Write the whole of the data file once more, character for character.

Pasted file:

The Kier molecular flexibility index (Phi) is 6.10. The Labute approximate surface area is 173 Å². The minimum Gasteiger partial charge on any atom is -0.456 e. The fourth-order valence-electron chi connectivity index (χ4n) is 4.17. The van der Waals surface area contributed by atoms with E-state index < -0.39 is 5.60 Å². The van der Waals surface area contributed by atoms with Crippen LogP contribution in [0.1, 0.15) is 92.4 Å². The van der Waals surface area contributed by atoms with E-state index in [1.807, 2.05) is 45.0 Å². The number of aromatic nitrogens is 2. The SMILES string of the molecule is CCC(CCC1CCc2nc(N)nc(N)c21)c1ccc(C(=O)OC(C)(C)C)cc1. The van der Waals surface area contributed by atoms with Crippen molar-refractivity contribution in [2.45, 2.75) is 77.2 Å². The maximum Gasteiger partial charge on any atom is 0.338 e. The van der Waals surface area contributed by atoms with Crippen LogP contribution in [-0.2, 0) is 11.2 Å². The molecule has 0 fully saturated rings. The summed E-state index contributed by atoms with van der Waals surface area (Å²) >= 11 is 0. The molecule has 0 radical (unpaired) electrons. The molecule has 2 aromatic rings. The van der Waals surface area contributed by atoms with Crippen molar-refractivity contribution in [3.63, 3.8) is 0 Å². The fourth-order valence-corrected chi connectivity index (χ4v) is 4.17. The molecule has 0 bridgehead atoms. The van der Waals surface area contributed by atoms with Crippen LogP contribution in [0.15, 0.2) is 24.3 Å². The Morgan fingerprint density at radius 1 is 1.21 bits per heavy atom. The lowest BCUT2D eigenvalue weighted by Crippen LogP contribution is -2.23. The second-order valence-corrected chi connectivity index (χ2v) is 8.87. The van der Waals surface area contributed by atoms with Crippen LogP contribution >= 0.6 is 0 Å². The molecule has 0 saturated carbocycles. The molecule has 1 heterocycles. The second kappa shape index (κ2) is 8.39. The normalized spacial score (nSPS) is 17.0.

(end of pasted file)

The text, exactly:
The Kier molecular flexibility index (Phi) is 6.10. The Labute approximate surface area is 173 Å². The minimum Gasteiger partial charge on any atom is -0.456 e. The fourth-order valence-electron chi connectivity index (χ4n) is 4.17. The van der Waals surface area contributed by atoms with E-state index < -0.39 is 5.60 Å². The van der Waals surface area contributed by atoms with Crippen LogP contribution in [0.1, 0.15) is 92.4 Å². The van der Waals surface area contributed by atoms with E-state index in [1.807, 2.05) is 45.0 Å². The number of aromatic nitrogens is 2. The SMILES string of the molecule is CCC(CCC1CCc2nc(N)nc(N)c21)c1ccc(C(=O)OC(C)(C)C)cc1. The van der Waals surface area contributed by atoms with Crippen molar-refractivity contribution in [2.45, 2.75) is 77.2 Å². The maximum Gasteiger partial charge on any atom is 0.338 e. The van der Waals surface area contributed by atoms with Crippen LogP contribution in [-0.2, 0) is 11.2 Å². The molecule has 0 fully saturated rings. The summed E-state index contributed by atoms with van der Waals surface area (Å²) >= 11 is 0. The molecule has 0 radical (unpaired) electrons. The molecule has 2 aromatic rings. The van der Waals surface area contributed by atoms with Crippen molar-refractivity contribution in [3.63, 3.8) is 0 Å². The fourth-order valence-corrected chi connectivity index (χ4v) is 4.17. The molecule has 0 bridgehead atoms. The van der Waals surface area contributed by atoms with Crippen LogP contribution in [0.15, 0.2) is 24.3 Å². The Morgan fingerprint density at radius 1 is 1.21 bits per heavy atom. The lowest BCUT2D eigenvalue weighted by Crippen LogP contribution is -2.23. The second-order valence-corrected chi connectivity index (χ2v) is 8.87. The van der Waals surface area contributed by atoms with Crippen LogP contribution >= 0.6 is 0 Å². The molecule has 0 saturated carbocycles. The molecule has 1 heterocycles. The second kappa shape index (κ2) is 8.39. The normalized spacial score (nSPS) is 17.0.